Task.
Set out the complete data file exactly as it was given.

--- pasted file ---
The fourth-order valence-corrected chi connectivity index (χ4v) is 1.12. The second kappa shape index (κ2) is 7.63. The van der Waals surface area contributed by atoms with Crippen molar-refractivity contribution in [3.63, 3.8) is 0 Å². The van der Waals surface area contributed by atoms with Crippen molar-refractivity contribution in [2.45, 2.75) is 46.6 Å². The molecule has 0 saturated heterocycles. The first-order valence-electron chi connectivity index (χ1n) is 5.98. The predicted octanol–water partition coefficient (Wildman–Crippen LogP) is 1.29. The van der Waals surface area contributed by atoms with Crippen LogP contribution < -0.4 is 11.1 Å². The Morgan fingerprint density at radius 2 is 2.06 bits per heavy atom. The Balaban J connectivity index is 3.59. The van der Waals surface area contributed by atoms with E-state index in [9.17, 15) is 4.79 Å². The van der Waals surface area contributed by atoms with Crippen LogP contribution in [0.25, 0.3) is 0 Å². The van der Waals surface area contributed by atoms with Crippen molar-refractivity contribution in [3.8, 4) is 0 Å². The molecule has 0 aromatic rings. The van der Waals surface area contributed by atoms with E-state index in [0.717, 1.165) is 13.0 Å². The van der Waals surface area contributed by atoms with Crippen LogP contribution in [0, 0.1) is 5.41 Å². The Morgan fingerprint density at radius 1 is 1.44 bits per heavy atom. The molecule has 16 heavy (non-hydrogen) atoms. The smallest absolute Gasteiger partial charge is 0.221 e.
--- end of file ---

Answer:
The fourth-order valence-corrected chi connectivity index (χ4v) is 1.12. The second kappa shape index (κ2) is 7.63. The van der Waals surface area contributed by atoms with Crippen molar-refractivity contribution in [3.63, 3.8) is 0 Å². The van der Waals surface area contributed by atoms with Crippen molar-refractivity contribution in [2.45, 2.75) is 46.6 Å². The molecule has 0 saturated heterocycles. The first-order valence-electron chi connectivity index (χ1n) is 5.98. The predicted octanol–water partition coefficient (Wildman–Crippen LogP) is 1.29. The van der Waals surface area contributed by atoms with Crippen LogP contribution < -0.4 is 11.1 Å². The Morgan fingerprint density at radius 2 is 2.06 bits per heavy atom. The Balaban J connectivity index is 3.59. The van der Waals surface area contributed by atoms with E-state index in [9.17, 15) is 4.79 Å². The van der Waals surface area contributed by atoms with Crippen LogP contribution in [0.25, 0.3) is 0 Å². The van der Waals surface area contributed by atoms with Crippen molar-refractivity contribution in [3.8, 4) is 0 Å². The molecule has 0 aromatic rings. The van der Waals surface area contributed by atoms with E-state index in [0.717, 1.165) is 13.0 Å². The van der Waals surface area contributed by atoms with Crippen LogP contribution in [0, 0.1) is 5.41 Å². The Morgan fingerprint density at radius 1 is 1.44 bits per heavy atom. The molecule has 16 heavy (non-hydrogen) atoms. The smallest absolute Gasteiger partial charge is 0.221 e.